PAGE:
Behavior Genetics

, Volume 36, Issue 2, pp 216–228

Genetic Analysis of Anger: Genetic Dominance or Competitive Sibling Interaction

Article

DOI: 10.1007/s10519-005-9025-8

Cite this article as:
Rebollo, I. & Boomsma, D.I. Behav Genet (2006) 36: 216. doi:10.1007/s10519-005-9025-8

Abstract

The knowledge of the causes and development of anger is still scarce. Previous studies on the sources of variance on Type A Behavior Pattern (TABP) related measures found variable heritability estimates ranging from 0.12 to 0.68, and large differences between MZ and DZ correlations. Some authors considered dominance genetic effects, competitive sibling interaction and sex differences as possible mechanisms to explain the results, but most studies lacked power. The present study uses a large sample of more than 2500 families, with longitudinal data from MZ and DZ pairs as well as their parents, to disentangle the sources of variance on anger. Model Fitting results showed that the sources of variance differ across sexes. For males 23% of the variance is due to additive genetic effects, and 26% to dominance genetic effects. For females 34% of the variance is due to additive genetic effects, and no dominance effects are found. There was no consistent evidence to confirm the presence of competitive sibling interaction as an alternative explanation for the low correlations in DZ males. The focus of research on the prediction of coronary heart disease (CHD) risk through psychological characteristics has recently changed from the multidimensional TABP to its emotional component: Anger. Understanding the sources of individual differences on anger can help to clarify the mechanisms that link it with CHD and its possible implications for treatment and prevention.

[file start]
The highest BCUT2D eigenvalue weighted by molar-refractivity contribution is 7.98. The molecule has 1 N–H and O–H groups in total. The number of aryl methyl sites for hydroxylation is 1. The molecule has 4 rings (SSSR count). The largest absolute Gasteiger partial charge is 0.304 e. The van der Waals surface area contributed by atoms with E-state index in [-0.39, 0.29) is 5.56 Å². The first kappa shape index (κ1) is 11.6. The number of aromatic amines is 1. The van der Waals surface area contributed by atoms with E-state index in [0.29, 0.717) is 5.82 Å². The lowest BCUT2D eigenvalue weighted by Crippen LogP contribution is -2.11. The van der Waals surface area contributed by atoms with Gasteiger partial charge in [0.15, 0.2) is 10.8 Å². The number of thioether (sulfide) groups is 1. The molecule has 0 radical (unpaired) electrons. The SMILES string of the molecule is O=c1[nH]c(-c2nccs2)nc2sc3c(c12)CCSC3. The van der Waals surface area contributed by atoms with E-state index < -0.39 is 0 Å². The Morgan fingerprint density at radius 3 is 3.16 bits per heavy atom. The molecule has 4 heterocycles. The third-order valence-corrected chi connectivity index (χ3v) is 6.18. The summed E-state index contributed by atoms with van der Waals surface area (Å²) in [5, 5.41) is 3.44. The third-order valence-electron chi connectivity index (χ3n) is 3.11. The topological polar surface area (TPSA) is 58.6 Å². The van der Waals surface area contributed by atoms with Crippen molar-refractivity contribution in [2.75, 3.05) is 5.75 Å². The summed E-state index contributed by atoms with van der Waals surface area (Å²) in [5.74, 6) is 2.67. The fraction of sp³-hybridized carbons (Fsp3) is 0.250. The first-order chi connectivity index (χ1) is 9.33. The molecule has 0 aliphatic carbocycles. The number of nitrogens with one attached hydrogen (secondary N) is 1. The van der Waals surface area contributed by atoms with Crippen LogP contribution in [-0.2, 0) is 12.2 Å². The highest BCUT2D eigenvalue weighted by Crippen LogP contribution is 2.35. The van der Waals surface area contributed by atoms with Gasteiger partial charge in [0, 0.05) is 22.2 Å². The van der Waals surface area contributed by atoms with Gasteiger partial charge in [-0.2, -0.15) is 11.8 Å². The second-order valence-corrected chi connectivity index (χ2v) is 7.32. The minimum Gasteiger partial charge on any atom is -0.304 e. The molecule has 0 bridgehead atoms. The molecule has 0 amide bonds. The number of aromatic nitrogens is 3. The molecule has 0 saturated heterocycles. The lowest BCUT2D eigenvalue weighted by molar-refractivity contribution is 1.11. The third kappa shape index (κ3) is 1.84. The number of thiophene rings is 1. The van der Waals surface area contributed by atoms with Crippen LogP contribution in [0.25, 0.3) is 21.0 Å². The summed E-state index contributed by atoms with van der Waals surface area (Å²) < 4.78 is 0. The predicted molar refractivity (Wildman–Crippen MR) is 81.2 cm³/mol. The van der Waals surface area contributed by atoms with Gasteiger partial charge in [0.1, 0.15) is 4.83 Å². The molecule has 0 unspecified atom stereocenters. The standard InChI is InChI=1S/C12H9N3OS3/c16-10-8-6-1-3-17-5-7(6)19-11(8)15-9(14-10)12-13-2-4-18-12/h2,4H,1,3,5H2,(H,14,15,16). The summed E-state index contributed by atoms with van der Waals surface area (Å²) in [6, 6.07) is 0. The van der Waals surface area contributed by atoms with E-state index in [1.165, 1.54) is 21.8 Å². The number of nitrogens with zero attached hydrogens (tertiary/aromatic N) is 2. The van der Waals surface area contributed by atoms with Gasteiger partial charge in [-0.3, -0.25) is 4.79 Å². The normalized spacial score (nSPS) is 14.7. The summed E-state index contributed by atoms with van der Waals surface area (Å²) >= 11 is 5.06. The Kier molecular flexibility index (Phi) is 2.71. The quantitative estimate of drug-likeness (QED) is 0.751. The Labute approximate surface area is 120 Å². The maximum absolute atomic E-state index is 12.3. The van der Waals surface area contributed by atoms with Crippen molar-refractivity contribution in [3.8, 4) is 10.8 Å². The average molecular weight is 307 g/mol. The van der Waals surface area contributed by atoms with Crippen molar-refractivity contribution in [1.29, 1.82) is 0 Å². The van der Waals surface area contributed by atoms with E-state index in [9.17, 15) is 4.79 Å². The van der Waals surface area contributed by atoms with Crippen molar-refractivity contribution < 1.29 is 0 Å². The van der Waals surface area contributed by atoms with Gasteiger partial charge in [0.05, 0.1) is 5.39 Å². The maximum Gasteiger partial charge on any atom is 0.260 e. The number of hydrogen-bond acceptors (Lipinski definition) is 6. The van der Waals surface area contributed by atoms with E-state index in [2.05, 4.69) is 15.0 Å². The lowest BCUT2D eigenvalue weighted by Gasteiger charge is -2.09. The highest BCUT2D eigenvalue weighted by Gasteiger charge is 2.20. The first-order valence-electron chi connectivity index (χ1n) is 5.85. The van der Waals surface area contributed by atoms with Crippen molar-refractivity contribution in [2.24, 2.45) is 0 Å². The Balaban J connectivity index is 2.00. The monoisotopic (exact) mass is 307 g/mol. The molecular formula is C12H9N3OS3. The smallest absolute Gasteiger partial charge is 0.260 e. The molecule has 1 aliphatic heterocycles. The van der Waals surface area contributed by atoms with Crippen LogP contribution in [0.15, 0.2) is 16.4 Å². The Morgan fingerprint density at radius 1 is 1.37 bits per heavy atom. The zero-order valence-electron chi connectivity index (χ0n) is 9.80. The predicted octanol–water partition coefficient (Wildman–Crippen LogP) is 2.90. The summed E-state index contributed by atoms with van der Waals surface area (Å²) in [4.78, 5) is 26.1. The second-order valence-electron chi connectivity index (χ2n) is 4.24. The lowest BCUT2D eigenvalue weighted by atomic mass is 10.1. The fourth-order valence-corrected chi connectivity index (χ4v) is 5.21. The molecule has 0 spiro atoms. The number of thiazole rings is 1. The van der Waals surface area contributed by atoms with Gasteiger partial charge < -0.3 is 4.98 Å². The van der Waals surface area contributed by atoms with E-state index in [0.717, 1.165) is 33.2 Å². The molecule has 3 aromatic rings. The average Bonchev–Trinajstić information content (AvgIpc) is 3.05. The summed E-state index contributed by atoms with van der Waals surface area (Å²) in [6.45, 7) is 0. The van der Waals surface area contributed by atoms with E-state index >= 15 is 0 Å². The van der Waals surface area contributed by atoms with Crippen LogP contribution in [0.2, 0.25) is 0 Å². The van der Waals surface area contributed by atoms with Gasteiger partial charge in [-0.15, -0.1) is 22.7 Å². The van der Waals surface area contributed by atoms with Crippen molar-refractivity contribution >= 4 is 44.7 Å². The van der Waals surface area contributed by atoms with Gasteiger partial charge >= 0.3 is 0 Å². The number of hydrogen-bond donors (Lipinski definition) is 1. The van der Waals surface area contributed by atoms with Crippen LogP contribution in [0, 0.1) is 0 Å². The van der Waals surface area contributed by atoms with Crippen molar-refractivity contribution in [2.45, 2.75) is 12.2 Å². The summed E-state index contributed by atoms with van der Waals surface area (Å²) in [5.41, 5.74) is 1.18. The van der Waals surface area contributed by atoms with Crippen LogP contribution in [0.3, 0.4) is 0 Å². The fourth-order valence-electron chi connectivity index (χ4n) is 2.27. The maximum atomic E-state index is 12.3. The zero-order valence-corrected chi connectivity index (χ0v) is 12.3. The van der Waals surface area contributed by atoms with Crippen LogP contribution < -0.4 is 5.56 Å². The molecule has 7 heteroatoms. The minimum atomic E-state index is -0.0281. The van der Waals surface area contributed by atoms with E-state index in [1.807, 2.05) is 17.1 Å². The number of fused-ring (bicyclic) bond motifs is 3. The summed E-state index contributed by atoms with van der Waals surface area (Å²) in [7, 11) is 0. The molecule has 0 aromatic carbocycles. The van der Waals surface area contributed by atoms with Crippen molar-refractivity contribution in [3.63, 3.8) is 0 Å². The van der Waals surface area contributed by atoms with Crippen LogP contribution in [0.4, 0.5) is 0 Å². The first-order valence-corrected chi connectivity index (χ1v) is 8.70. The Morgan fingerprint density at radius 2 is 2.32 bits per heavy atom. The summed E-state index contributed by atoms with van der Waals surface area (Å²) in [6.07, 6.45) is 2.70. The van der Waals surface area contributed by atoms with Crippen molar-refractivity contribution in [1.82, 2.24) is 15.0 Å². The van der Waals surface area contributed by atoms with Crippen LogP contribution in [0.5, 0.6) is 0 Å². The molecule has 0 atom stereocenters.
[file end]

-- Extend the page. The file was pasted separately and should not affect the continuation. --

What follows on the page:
Keywords

Anger dominance family sex differences sibling interaction twins Type A behavior 

Copyright information

© Springer Science+Business Media, Inc. 2005

Authors and Affiliations

  1. 1.Department of Biological PsychologyVrije UniversiteitAmsterdamThe Netherlands
  2. 2.Department of Biological PsychologyVrije UniversiteitAmsterdamThe Netherlands

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